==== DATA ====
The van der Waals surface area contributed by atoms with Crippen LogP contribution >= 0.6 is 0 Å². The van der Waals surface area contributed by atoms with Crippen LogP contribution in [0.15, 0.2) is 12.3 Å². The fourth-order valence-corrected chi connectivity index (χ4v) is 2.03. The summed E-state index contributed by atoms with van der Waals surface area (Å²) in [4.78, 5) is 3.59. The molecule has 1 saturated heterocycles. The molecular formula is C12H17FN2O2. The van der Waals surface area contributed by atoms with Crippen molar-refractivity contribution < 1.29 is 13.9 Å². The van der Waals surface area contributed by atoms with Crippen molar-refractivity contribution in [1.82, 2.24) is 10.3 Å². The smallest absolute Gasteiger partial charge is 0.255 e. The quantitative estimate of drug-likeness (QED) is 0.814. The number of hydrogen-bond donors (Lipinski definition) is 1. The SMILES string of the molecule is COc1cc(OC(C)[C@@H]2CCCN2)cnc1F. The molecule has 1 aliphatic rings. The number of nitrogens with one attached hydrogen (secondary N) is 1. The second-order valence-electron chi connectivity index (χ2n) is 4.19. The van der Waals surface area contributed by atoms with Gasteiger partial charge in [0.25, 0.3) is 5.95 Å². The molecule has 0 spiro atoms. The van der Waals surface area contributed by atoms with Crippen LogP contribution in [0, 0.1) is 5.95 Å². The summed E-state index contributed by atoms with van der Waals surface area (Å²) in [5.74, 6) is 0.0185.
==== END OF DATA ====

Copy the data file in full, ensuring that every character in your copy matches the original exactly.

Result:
The van der Waals surface area contributed by atoms with Crippen LogP contribution >= 0.6 is 0 Å². The van der Waals surface area contributed by atoms with Crippen LogP contribution in [0.15, 0.2) is 12.3 Å². The fourth-order valence-corrected chi connectivity index (χ4v) is 2.03. The summed E-state index contributed by atoms with van der Waals surface area (Å²) in [4.78, 5) is 3.59. The molecule has 1 saturated heterocycles. The molecular formula is C12H17FN2O2. The van der Waals surface area contributed by atoms with Crippen molar-refractivity contribution < 1.29 is 13.9 Å². The van der Waals surface area contributed by atoms with Crippen molar-refractivity contribution in [1.82, 2.24) is 10.3 Å². The smallest absolute Gasteiger partial charge is 0.255 e. The quantitative estimate of drug-likeness (QED) is 0.814. The number of hydrogen-bond donors (Lipinski definition) is 1. The SMILES string of the molecule is COc1cc(OC(C)[C@@H]2CCCN2)cnc1F. The molecule has 1 aliphatic rings. The number of nitrogens with one attached hydrogen (secondary N) is 1. The second-order valence-electron chi connectivity index (χ2n) is 4.19. The van der Waals surface area contributed by atoms with Gasteiger partial charge in [0.25, 0.3) is 5.95 Å². The molecule has 0 spiro atoms. The van der Waals surface area contributed by atoms with Crippen LogP contribution in [0, 0.1) is 5.95 Å². The summed E-state index contributed by atoms with van der Waals surface area (Å²) in [5.74, 6) is 0.0185.